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Introducing SEC Week: Underlying Literary Themes in the SEC

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The Individual in Society
Society and a person's inner nature are always at war.
In spite of the pressure to be among people, an individual is essentially alone and frightened.
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It wasn't always this way, but for years now, Vanderbilt has been the John Quincy Adams of the SEC, the distinguished, pedigreed gentleman of a bygone era, overwhelmed and held hostage by the democratic transfer of power to the less educated public, whose emphasis on the mind was hijacked and turned into a bludgeon for proponents of the "natural man," eventually compelled by the surrounding culture to hide its true nature or fade into obsolesence. The fight has been a sustained one, but never destined for anything better than failure as long as it disdains the crass enterprise of the opposition for satisfaction in esoteric principle and graduation rates.

But if Vanderbilt would be more at home among some bizarro Ivy League with Duke, Northwesetern, Rice, Tulane and the like, it has made some adjustments to the vulgar reality of its predicament; as the university is simultaneously the smallest and wealthiest school in the SEC, its ethos of maximizing per student resources has carried over to its athletic department, which counterintuitively spends more money per athlete, male and female, than any other school in America. It's nothing but the best for Commodore athletes. They're just not the best athletes.

The role of the individual's inner nature in society as it relates to Tim Tebow: Society, like, couldn't be more eager to relate to Tim Tebow's inner nature:

There is no limit to Tebow's capacity for friendship and giving...

Growth and Initiation
Aspects of childhood are retained in all of us, sometimes hindering growth.
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In Les Miles' first game an SEC head coach, against Tennessee back in `05, with the game tied in the fourth quarter and a few seconds on the clock, LSU picked off a pass that set it up with a chance to make a quick throw or two and win with a field goal. It was potentially a crucial, game-winning play, and in his excitement, Miles tried to call his team's last timeout, though the clock was stopped (this was pre-3-2-5-e) and LSU had to have the timeout for a chance to kick. Assistants restrained him, and despite Tennessee's win in overtime, I attributed his astounding loss of cool to a momentary lapse.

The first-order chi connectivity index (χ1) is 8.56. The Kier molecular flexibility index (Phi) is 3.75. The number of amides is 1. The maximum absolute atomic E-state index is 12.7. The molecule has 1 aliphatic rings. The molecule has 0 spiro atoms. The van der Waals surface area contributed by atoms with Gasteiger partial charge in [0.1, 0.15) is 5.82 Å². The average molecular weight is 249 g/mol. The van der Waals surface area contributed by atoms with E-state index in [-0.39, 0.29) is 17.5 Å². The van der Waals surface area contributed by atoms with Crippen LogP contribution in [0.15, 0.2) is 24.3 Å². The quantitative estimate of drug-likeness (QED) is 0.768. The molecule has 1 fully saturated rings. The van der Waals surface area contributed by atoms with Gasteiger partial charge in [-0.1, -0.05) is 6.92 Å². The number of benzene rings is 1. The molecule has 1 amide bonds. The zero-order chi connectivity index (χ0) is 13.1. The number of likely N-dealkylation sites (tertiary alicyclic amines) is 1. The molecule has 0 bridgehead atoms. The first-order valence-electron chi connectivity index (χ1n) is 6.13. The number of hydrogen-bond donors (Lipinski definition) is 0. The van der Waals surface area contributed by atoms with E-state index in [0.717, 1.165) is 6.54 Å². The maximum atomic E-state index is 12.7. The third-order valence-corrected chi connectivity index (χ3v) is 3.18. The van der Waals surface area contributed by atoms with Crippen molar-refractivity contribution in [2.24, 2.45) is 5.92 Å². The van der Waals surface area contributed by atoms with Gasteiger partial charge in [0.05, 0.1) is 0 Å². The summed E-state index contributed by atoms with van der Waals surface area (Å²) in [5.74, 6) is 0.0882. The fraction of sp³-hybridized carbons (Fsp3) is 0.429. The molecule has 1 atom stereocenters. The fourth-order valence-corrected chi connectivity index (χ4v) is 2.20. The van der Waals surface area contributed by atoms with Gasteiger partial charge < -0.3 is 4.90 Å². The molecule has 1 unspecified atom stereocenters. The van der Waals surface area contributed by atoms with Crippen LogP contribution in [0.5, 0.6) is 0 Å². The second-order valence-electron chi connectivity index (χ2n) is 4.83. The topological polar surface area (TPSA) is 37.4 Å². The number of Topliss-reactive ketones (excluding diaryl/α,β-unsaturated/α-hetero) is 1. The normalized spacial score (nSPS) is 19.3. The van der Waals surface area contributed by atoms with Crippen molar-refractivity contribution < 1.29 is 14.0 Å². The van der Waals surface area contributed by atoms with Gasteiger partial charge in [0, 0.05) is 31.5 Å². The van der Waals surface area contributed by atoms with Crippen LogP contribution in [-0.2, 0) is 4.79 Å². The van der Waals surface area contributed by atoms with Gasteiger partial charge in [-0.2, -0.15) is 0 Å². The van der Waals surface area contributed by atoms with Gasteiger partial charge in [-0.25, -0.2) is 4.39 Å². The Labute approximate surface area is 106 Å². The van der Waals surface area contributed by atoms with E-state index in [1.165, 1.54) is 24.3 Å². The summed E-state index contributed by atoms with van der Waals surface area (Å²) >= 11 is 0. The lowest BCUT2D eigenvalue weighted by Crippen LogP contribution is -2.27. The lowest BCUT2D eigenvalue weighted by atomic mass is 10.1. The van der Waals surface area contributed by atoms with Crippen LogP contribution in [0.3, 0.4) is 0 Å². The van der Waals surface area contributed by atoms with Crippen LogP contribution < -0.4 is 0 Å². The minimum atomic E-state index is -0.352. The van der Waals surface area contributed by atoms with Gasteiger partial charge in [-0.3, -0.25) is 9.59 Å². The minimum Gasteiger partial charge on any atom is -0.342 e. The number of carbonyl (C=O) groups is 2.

But I've been reminded of that moment again and again over the offseason, during Miles' one-man pissing match with old mythical title/Joe McKnight recruiting rival USC, a team that bears no bearing on LSU's chances to win the SEC or play for the mythical championship, and especially in his expletive-laced tirade against Alabama, which he unilaterally declared LSU's new "big time rival," WWF style. In six months, Miles has built his reputation as a petulant hothead who either a) feels the need to lash out to compensate for his insecurity in the shadow of his balleyhooed predecessor, or b) is a firm believer in a Bush-like doctrine of preemption, hell bent on an overwhelming show of force that commands respect in far flung lands and disregards the penalties of hubris. With comparable weaponry at his disposal, Miles should hope his tough rhetoric prior to engagement ends better than all that.